- Cape student sues, accuses school officials of slamming her to ground multiple times (04/28/16)46
- Neelys Landing man shot, killed by highway patrol trooper after traffic stop (05/01/16)31
- Bob Evans restaurant in Cape Girardeau among chain's 21 closings (04/26/16)9
- Missouri House votes to allow concealed weapons without permits (04/28/16)8
- Police report filed, but no charges in incident at Cape Central (04/29/16)40
- Two hurt in motorcycle wreck on Interstate 55 (04/25/16)1
- 2016 All-Missourian Boys Basketball (04/29/16)
- Senator introduces bill for I-57 that would connect Sikeston with Little Rock (04/28/16)4
- Law firm requests information about Cape's traffic cameras (04/25/16)3
- Local lawmakers split over failed medical marijuana bill; voters may have a say (04/26/16)19
Bernanke tries to settle nerves over economy, banks
WASHINGTON — In an appearance before House Financial Services Committee on Wednesday, Federal Reserve chairman Ben Bernanke sought to soothe nerves frazzled by rising prices for food and oil, slumping home values and faltering banks.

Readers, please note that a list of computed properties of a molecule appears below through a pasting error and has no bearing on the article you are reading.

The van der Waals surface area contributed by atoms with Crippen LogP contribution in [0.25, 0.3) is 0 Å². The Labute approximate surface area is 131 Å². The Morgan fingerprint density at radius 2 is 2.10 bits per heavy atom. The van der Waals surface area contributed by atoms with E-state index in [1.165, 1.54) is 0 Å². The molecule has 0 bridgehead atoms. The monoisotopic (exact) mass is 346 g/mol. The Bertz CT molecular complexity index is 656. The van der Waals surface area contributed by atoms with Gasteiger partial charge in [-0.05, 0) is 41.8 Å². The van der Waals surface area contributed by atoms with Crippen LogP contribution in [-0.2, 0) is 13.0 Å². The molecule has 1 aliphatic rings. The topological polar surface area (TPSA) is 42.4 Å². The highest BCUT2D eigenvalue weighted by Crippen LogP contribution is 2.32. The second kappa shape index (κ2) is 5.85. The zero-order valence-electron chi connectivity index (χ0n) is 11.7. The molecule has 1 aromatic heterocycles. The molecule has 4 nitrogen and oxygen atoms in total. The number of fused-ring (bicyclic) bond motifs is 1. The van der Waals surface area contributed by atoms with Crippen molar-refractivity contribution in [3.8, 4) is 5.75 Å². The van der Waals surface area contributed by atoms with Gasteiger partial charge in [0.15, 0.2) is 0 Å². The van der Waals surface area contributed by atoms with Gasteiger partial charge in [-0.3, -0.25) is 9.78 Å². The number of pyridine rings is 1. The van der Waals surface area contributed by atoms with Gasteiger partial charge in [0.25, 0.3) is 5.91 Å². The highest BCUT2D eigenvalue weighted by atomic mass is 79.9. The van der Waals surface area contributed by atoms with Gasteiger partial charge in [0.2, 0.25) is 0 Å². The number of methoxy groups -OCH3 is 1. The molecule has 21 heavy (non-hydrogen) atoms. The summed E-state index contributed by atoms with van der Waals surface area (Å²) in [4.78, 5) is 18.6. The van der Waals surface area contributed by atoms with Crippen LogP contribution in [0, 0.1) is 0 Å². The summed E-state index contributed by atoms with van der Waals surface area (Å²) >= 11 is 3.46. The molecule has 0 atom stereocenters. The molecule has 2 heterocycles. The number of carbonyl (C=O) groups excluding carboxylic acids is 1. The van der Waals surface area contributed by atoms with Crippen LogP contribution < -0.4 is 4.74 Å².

"We will work our way through these financial storms," he said.
Bernanke focused on one of those maelstroms Wednesday, when he said troubled mortgage giants Fannie Mae and Freddie Mac are in "no danger of failing."
Trying to stem eroding investor confidence in the two companies, the Treasury Department and the Fed on Sunday offered to throw them a financial lifeline if they needed it to stay afloat. The two companies hold or guarantee more than $5 trillion in mortgages — almost half of the nation's total — and are major sources of financing for the mortgage market.
The Bush administration is asking Congress to temporarily increase lines of credit to Fannie and Freddie and to let the government buy their stock. The Fed has offered to let the companies draw emergency loans. Those pledges of aid have raised concerns on Capitol Hill and elsewhere about the government's role in intervening to ease such financial troubles and the risk posed to taxpayers.
The Fannie and Freddie troubles came on the heels of the failure of IndyMac Bank, which was taken over last Friday by the Federal Deposit Insurance Corporation.